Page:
• The South West Top (an embedded rock at NX 51617 82556) was measured to be 748.64m (+/-0.05m)
  • The North East Top (an embedded rock at NX 51831 82871) was measured to be 746.73m (+/-0.05m)

The South West Top of Meikle Millyea will now be considered the summit of this Donald. The OS has accepted the data and will amend their future maps.

You can read more about both surveys in the official survey reports:

Creag na Caillich (Tarmachans) and Carn na Caim South Top Surveys - 29 & 30 July 2015

Official surveys of the above two hills were carried out by G&J Surveys and the OS has accepted the data for inclusion on their future mapping. Creag na Caillich was measured on 29 July 2015 and found to be 914.3m (to be shown as 914m on OS maps) and therefore less than 3000ft, so this hill can therefore no longer be considered a Munro Top.

Carn na Caim South Top was measured on 30 July 2015 and found to be 914.6m which is over 3000ft (OS maps currently show 914m and will be amended to show 915m). This hill is passed en-route to or from Carn na Caim and after consideration the SMC has decided that there is merit in it becoming a Munro Top. After consultation with various people including the landowner and tenant farmer the name Mullach Coire nan Cisteachan is being applied to this hill.

See full details of both these surveys…

Knight’s Peak and Basteir Tooth Surveys - 23 Nov 2013

Following accurate measurement of the heights by G&J Surveys, and final corrections made by the Ordnance Survey, the summit of Knight’s Peak is the north spike at grid reference NG 47185 25415. Its height is 914.24m (2999.3ft). The nearby south spike is 914.16m. Knight’s Peak is therefore no longer a Munro Top. See full details of Knight's Peak Survey…

The summit of the Basteir Tooth is a solidly attached boulder at grid reference NG 46513 25268. The height of the Basteir Tooth is 917.16+/-0.06m. The Basteir Tooth is above 3000ft and so remains a Munro Top. See full details of Basteir Tooth Survey…

Twin Corbetts Separated - November 2012

The conjoined Corbetts, Buidhe Bheinn and Sgurr a’ Bhac Chaolais, are both given 885m by the Ordnance Survey. With a drop of 120m between the summits, both could not be Corbetts but they had been listed as a single entry with twin status.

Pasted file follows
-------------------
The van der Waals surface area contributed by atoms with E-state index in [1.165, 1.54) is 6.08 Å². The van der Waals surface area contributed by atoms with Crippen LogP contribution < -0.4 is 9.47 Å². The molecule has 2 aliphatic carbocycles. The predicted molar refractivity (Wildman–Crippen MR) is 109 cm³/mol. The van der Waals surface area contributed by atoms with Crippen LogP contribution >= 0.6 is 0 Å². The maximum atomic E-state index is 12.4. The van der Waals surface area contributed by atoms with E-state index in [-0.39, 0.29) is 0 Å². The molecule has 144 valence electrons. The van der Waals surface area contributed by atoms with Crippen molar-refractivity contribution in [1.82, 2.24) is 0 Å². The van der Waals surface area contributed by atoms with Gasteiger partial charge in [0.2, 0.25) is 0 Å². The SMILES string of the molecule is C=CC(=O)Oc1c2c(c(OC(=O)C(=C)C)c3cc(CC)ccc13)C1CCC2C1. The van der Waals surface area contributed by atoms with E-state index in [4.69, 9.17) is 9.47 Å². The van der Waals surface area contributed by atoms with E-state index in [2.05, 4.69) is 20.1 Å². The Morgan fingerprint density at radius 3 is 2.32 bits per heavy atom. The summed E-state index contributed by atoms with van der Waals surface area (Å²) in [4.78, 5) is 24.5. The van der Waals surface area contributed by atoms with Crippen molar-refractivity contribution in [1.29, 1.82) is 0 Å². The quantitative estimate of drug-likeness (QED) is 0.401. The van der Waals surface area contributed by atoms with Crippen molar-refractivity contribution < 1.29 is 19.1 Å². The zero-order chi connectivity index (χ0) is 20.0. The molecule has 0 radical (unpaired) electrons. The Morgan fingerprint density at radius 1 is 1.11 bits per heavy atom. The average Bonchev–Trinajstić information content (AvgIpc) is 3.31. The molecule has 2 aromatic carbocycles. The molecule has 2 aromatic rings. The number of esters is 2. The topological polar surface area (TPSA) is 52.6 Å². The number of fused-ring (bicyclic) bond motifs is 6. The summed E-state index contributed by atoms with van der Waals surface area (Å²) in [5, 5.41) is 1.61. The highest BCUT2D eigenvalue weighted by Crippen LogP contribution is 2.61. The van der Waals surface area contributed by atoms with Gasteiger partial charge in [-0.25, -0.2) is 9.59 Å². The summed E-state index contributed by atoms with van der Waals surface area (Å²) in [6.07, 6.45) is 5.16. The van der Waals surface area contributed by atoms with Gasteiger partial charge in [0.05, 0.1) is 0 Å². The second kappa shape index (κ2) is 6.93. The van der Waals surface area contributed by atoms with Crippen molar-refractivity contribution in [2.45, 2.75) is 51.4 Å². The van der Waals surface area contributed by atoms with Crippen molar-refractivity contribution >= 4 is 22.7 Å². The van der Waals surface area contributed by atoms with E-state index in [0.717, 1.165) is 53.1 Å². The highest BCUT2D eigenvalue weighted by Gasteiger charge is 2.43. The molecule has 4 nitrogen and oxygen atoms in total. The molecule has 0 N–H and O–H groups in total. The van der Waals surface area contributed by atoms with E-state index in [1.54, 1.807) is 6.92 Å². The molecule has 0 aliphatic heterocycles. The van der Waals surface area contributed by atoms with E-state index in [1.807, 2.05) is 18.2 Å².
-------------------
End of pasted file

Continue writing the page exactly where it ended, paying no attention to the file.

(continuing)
A surveying team of John Barnard, Graham Jackson and Myrddyn Phillips (G and J Surveys) asked the SMC Committee if they would support a survey to measure accurately which was higher. Support was given, with the only condition being that the Ordnance Survey had to accept the result. Andy Nisbet and Dave McGimpsey accompanied the team in mid-September.

Both summits were surveyed simultaneously, using two GPS receivers, in order to give the most accurate result. Three hours of measurement from the highest rock (ignoring the cairn) were submitted to the OS for final correction, with the result that Buidhe Bheinn is 885.50m and Sgurr a’ Bhac Chaolais is 885.21m, plus or minus 0.05m.

Although Buidhe Bheinn is now the Corbett, the recommended walk is still to climb both, as it offers an unusual day of views into both Glen Shiel and Loch Hourn, and may persuade the enthusiast to ignore the 29cm.

The online Corbetts Table has been updated to reflect the results of the survey.

Demotion of Beinn a'Chlaidheimh (Fisherfield) - September 2012

And then there were 282… Following confirmation that the Ordnance Survey has adopted the height information from last year's independent survey of Beinn a'Chlaidheimh, The Scottish Mountaineering Club can confirm that, at 914m, the mountain falls short of the 914.4m height required to be considered a Munro. As a result it has had its relatively short lived Munro status rescinded. Up until 1974, following a new OS height for the mountain, Beinn a'Chlaidheimh had appeared on John Rooke Corbett's table of Scottish hills between 2500 feet and 3000 feet. The Scottish Mountaineering Club will therefore reinstate Beinn a'Chlaidheimh into Corbett's Tables; with the inclusion of this mountain and the other demoted Munro, Sgurr nan Ceannaichean, there are now 221 Corbetts.

The Munro's Table and Corbett's Table on the website have been updated and future publications of these Tables together with The Munros and The Corbetts books will also reflect this change.

We need hardly add that anyone who walks the mountains and hills of Scotland out of a love for their ambience will continue to appreciate this fine mountain regardless of the category the mountain finds its self placed.